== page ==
Advertising
Advertising

Smart Travel: The 10 Best Gadgets for Your Vacation

Smart Travel: The 10 Best Gadgets for Your Vacation

When you travel, it’s essential that you carry gadgets to make your trip go smoother. After all, if you didn’t have gadgets to entertain you, you’d probably have to settle for watching awful in-flight movies or listening to wailing infants. Here are a few gadgets that you shouldn’t travel without.

Over-the-Ear Headphones

Never, ever underestimate the value of an amazing pair of headphones. When you’re on the plane, it’s loud. Not just from the engines but also from the occasional annoying passenger that you just want to drown out.

A great pair of over-the-ear headphones will block out all most of the noise coming from the passengers around you  (although the engine may be too loud to drown out). At the very least, you’ll be able to put your headphones on and close your eyes and relax a bit. A pair of Bose’s AE2i Over-the-Ear headphones costs $179.95 and might be well worth the investment if you fly often.

Advertising

Portable Chargers for Emergencies

This isn’t 2007 and you shouldn’t have to wait to get to an outlet or USB port to charge your phone. The Innergie PocketCell, which costs $80, can usually hold enough energy to power a tablet halfway. The same amount of energy will also charge a smartphone — twice. Be sure to charge both the portable charger and your phone every night. Most functions will drain the smartphone battery at an alarming rate, but with the Innergie PocketCell, you can use your phone without worrying about it dying on you.

A Laptop

One of the most important things to have with you when you travel is a laptop. Whether or not you think you can achieve everything you want with a smartphone, it’s better to be safe than sorry. A newer model Macbook starts at $1,199, but they’re worth it. If you’re not comfortable with OSX, lucky for you OSX has a program built into it that will essentially allow your Macbook to run Windows.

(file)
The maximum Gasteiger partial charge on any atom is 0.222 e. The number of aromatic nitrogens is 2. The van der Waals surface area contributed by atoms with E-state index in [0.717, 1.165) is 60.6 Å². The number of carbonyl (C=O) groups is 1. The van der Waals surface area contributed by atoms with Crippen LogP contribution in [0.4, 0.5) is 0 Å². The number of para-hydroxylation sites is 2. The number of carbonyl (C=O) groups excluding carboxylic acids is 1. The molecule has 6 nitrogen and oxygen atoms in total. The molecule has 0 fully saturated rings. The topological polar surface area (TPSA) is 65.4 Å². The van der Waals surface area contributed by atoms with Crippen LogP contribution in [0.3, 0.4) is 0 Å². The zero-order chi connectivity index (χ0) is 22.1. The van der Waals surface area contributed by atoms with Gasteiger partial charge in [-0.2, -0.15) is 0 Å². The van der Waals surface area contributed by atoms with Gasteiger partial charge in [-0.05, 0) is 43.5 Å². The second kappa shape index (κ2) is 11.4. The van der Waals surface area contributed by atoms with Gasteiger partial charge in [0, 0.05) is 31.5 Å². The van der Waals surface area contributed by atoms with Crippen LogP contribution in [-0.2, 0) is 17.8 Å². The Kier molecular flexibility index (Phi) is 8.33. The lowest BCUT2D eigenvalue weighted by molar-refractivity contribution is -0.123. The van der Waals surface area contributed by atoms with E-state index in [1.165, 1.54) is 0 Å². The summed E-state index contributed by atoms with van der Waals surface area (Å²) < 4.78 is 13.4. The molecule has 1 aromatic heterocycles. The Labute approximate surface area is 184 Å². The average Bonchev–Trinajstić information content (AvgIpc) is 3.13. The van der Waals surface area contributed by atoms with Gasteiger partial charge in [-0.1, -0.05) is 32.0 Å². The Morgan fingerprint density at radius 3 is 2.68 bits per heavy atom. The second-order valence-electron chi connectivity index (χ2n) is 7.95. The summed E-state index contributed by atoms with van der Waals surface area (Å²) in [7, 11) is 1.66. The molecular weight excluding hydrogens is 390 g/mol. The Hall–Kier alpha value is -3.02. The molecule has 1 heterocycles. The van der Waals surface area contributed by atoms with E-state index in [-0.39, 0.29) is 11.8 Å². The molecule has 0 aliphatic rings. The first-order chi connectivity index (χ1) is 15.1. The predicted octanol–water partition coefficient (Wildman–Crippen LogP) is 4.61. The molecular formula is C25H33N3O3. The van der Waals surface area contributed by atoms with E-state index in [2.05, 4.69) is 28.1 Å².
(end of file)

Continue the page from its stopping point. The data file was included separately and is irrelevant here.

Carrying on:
A Wedge Touch Mouse

When using a laptop, there’s nothing worse than using a trackpad (or worse, a tiny nub), to navigate around. Do yourself a favor and buy yourself a portable wedge touch mouse. The portable wedge connects to your laptop or tablet via Bluetooth and functions as a normal mouse. You’re able to navigate the screen or use it to double-click on web links. The wedge, made by Microsoft, will cost you $70.00, a small price to pay for the ease and functionality it gives you when you travel.

Advertising

A Portable Wireless Router

It’s time to cut the cord from hotel internet. Priced at $99, the Airport Express, Apple’s wireless router, is the perfect solution. It serves as both a repeater, which extends the range of a Wi-Fi signal, or a wireless base station. Take the hotel’s ethernet cable and plug it into the box, then plug the box into an AC outlet, and you’re good to go. Don’t worry about incompatibility — while the Airport Express was designed with the Mac in mind, it’s completely compatible with a PC.

A Fully Charged Smartphone

Without a doubt, your smartphone is an indispensable vacation gadget because it can be used in all stages of the vacation process. You’ll download an app to get cheap tickets, listen to your music while you fly, jot down all of your notes in the built-in notepad app, and many more tasks. There’s even apps that are useful for overseas traveling, like translation apps, currency converters, and more.